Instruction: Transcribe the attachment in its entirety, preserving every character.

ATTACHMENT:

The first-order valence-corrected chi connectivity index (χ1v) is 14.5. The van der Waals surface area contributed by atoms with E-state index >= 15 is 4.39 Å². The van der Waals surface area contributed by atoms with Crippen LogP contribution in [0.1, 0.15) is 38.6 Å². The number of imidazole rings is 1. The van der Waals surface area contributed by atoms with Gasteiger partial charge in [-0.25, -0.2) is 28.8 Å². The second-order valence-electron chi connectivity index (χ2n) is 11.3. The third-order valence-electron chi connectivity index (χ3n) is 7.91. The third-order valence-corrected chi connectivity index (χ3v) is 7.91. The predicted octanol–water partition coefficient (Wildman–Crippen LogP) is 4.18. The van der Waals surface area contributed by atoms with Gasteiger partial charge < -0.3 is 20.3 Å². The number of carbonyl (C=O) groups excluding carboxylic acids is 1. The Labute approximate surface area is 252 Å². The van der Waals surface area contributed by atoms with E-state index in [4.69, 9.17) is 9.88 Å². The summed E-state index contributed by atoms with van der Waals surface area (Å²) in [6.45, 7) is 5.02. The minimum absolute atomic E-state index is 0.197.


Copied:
The first-order valence-corrected chi connectivity index (χ1v) is 14.5. The van der Waals surface area contributed by atoms with E-state index >= 15 is 4.39 Å². The van der Waals surface area contributed by atoms with Crippen LogP contribution in [0.1, 0.15) is 38.6 Å². The number of imidazole rings is 1. The van der Waals surface area contributed by atoms with Gasteiger partial charge in [-0.25, -0.2) is 28.8 Å². The second-order valence-electron chi connectivity index (χ2n) is 11.3. The third-order valence-electron chi connectivity index (χ3n) is 7.91. The third-order valence-corrected chi connectivity index (χ3v) is 7.91. The predicted octanol–water partition coefficient (Wildman–Crippen LogP) is 4.18. The van der Waals surface area contributed by atoms with Gasteiger partial charge < -0.3 is 20.3 Å². The number of carbonyl (C=O) groups excluding carboxylic acids is 1. The Labute approximate surface area is 252 Å². The van der Waals surface area contributed by atoms with E-state index in [4.69, 9.17) is 9.88 Å². The summed E-state index contributed by atoms with van der Waals surface area (Å²) in [6.45, 7) is 5.02. The minimum absolute atomic E-state index is 0.197.